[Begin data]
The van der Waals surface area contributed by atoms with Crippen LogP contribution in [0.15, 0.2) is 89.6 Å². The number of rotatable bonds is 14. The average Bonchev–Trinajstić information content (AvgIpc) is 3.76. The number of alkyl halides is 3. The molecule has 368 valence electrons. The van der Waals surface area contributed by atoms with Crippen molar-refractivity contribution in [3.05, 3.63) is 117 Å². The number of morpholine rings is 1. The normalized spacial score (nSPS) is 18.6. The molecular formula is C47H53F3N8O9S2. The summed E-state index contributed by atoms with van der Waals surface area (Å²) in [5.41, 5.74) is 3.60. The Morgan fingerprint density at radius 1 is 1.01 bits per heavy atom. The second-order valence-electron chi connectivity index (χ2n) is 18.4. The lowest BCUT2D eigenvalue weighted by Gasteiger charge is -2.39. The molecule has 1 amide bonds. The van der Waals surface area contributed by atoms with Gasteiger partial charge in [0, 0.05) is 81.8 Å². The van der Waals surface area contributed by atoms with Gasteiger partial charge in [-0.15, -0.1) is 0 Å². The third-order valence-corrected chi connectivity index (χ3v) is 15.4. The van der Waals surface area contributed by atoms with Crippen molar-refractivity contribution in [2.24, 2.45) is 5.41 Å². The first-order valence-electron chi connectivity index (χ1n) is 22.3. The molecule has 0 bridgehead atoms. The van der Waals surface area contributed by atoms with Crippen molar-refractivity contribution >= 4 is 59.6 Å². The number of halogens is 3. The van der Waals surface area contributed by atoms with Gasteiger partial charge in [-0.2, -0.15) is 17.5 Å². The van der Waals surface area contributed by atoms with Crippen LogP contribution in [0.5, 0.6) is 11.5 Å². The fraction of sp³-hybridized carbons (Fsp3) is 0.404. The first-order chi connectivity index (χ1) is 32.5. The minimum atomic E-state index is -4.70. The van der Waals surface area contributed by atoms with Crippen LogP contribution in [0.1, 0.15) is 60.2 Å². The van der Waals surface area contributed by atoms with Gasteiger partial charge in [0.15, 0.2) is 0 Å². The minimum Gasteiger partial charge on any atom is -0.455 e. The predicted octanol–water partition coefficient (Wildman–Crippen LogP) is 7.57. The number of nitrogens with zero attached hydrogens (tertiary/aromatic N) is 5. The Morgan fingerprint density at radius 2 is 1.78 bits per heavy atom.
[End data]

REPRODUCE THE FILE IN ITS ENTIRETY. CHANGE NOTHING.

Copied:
The van der Waals surface area contributed by atoms with Crippen LogP contribution in [0.15, 0.2) is 89.6 Å². The number of rotatable bonds is 14. The average Bonchev–Trinajstić information content (AvgIpc) is 3.76. The number of alkyl halides is 3. The molecule has 368 valence electrons. The van der Waals surface area contributed by atoms with Crippen molar-refractivity contribution in [3.05, 3.63) is 117 Å². The number of morpholine rings is 1. The normalized spacial score (nSPS) is 18.6. The molecular formula is C47H53F3N8O9S2. The summed E-state index contributed by atoms with van der Waals surface area (Å²) in [5.41, 5.74) is 3.60. The Morgan fingerprint density at radius 1 is 1.01 bits per heavy atom. The second-order valence-electron chi connectivity index (χ2n) is 18.4. The lowest BCUT2D eigenvalue weighted by Gasteiger charge is -2.39. The molecule has 1 amide bonds. The van der Waals surface area contributed by atoms with Gasteiger partial charge in [0, 0.05) is 81.8 Å². The van der Waals surface area contributed by atoms with Gasteiger partial charge in [-0.15, -0.1) is 0 Å². The third-order valence-corrected chi connectivity index (χ3v) is 15.4. The van der Waals surface area contributed by atoms with Crippen molar-refractivity contribution in [2.24, 2.45) is 5.41 Å². The first-order valence-electron chi connectivity index (χ1n) is 22.3. The molecule has 0 bridgehead atoms. The van der Waals surface area contributed by atoms with Crippen molar-refractivity contribution >= 4 is 59.6 Å². The number of halogens is 3. The van der Waals surface area contributed by atoms with Gasteiger partial charge in [-0.2, -0.15) is 17.5 Å². The van der Waals surface area contributed by atoms with Crippen LogP contribution in [0.5, 0.6) is 11.5 Å². The fraction of sp³-hybridized carbons (Fsp3) is 0.404. The first-order chi connectivity index (χ1) is 32.5. The minimum atomic E-state index is -4.70. The van der Waals surface area contributed by atoms with Crippen LogP contribution in [0.1, 0.15) is 60.2 Å². The van der Waals surface area contributed by atoms with Gasteiger partial charge in [0.15, 0.2) is 0 Å². The minimum Gasteiger partial charge on any atom is -0.455 e. The predicted octanol–water partition coefficient (Wildman–Crippen LogP) is 7.57. The number of nitrogens with zero attached hydrogens (tertiary/aromatic N) is 5. The Morgan fingerprint density at radius 2 is 1.78 bits per heavy atom.